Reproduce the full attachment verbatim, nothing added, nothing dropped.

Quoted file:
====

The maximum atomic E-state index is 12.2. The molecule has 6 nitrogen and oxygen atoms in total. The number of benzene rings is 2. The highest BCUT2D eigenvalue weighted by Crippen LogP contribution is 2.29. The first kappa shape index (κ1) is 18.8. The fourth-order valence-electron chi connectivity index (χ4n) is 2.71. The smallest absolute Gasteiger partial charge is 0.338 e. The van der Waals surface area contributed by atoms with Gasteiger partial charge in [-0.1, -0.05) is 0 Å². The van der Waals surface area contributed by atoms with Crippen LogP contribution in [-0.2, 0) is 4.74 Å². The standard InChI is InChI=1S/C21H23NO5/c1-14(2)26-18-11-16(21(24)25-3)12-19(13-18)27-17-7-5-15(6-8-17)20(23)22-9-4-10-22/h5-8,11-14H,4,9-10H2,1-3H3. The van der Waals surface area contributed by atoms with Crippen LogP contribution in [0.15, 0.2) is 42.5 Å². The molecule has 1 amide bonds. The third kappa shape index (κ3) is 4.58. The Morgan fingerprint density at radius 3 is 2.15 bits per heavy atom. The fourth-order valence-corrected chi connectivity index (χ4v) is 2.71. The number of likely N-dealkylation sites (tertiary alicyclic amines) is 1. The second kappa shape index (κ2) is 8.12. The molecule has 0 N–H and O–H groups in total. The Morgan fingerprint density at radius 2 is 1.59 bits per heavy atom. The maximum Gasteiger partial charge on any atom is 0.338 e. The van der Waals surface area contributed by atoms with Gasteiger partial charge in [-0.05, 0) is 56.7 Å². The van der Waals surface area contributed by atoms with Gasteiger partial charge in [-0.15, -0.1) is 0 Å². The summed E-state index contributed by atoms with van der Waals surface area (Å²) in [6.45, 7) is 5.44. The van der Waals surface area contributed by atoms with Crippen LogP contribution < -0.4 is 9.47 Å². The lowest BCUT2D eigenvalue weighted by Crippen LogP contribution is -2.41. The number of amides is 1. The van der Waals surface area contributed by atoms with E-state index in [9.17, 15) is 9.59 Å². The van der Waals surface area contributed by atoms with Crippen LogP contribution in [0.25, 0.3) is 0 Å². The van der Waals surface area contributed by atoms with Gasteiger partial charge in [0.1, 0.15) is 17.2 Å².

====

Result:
The maximum atomic E-state index is 12.2. The molecule has 6 nitrogen and oxygen atoms in total. The number of benzene rings is 2. The highest BCUT2D eigenvalue weighted by Crippen LogP contribution is 2.29. The first kappa shape index (κ1) is 18.8. The fourth-order valence-electron chi connectivity index (χ4n) is 2.71. The smallest absolute Gasteiger partial charge is 0.338 e. The van der Waals surface area contributed by atoms with Gasteiger partial charge in [-0.1, -0.05) is 0 Å². The van der Waals surface area contributed by atoms with Crippen LogP contribution in [-0.2, 0) is 4.74 Å². The standard InChI is InChI=1S/C21H23NO5/c1-14(2)26-18-11-16(21(24)25-3)12-19(13-18)27-17-7-5-15(6-8-17)20(23)22-9-4-10-22/h5-8,11-14H,4,9-10H2,1-3H3. The van der Waals surface area contributed by atoms with Crippen LogP contribution in [0.15, 0.2) is 42.5 Å². The molecule has 1 amide bonds. The third kappa shape index (κ3) is 4.58. The Morgan fingerprint density at radius 3 is 2.15 bits per heavy atom. The fourth-order valence-corrected chi connectivity index (χ4v) is 2.71. The number of likely N-dealkylation sites (tertiary alicyclic amines) is 1. The second kappa shape index (κ2) is 8.12. The molecule has 0 N–H and O–H groups in total. The Morgan fingerprint density at radius 2 is 1.59 bits per heavy atom. The maximum Gasteiger partial charge on any atom is 0.338 e. The van der Waals surface area contributed by atoms with Gasteiger partial charge in [-0.05, 0) is 56.7 Å². The van der Waals surface area contributed by atoms with Gasteiger partial charge in [-0.15, -0.1) is 0 Å². The summed E-state index contributed by atoms with van der Waals surface area (Å²) in [6.45, 7) is 5.44. The van der Waals surface area contributed by atoms with Crippen LogP contribution < -0.4 is 9.47 Å². The lowest BCUT2D eigenvalue weighted by Crippen LogP contribution is -2.41. The number of amides is 1. The van der Waals surface area contributed by atoms with E-state index in [9.17, 15) is 9.59 Å². The van der Waals surface area contributed by atoms with Crippen LogP contribution in [0.25, 0.3) is 0 Å². The van der Waals surface area contributed by atoms with Gasteiger partial charge in [0.1, 0.15) is 17.2 Å².